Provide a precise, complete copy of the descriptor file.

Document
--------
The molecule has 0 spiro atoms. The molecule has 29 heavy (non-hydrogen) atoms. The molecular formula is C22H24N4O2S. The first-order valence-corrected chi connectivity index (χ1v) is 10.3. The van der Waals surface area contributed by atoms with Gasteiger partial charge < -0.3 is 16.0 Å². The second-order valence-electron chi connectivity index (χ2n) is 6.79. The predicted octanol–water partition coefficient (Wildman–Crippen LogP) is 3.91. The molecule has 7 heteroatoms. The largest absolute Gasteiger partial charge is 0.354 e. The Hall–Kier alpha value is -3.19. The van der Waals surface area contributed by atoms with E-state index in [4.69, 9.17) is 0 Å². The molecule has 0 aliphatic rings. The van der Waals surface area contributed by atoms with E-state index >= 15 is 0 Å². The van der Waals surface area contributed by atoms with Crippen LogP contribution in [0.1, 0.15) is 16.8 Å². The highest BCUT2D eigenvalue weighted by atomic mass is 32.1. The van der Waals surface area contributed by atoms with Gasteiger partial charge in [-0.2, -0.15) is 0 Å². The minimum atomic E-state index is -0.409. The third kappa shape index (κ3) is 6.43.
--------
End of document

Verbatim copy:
The molecule has 0 spiro atoms. The molecule has 29 heavy (non-hydrogen) atoms. The molecular formula is C22H24N4O2S. The first-order valence-corrected chi connectivity index (χ1v) is 10.3. The van der Waals surface area contributed by atoms with Gasteiger partial charge < -0.3 is 16.0 Å². The second-order valence-electron chi connectivity index (χ2n) is 6.79. The predicted octanol–water partition coefficient (Wildman–Crippen LogP) is 3.91. The molecule has 7 heteroatoms. The largest absolute Gasteiger partial charge is 0.354 e. The Hall–Kier alpha value is -3.19. The van der Waals surface area contributed by atoms with E-state index in [4.69, 9.17) is 0 Å². The molecule has 0 aliphatic rings. The van der Waals surface area contributed by atoms with E-state index >= 15 is 0 Å². The van der Waals surface area contributed by atoms with Crippen LogP contribution in [0.1, 0.15) is 16.8 Å². The highest BCUT2D eigenvalue weighted by atomic mass is 32.1. The van der Waals surface area contributed by atoms with Gasteiger partial charge in [-0.2, -0.15) is 0 Å². The minimum atomic E-state index is -0.409. The third kappa shape index (κ3) is 6.43.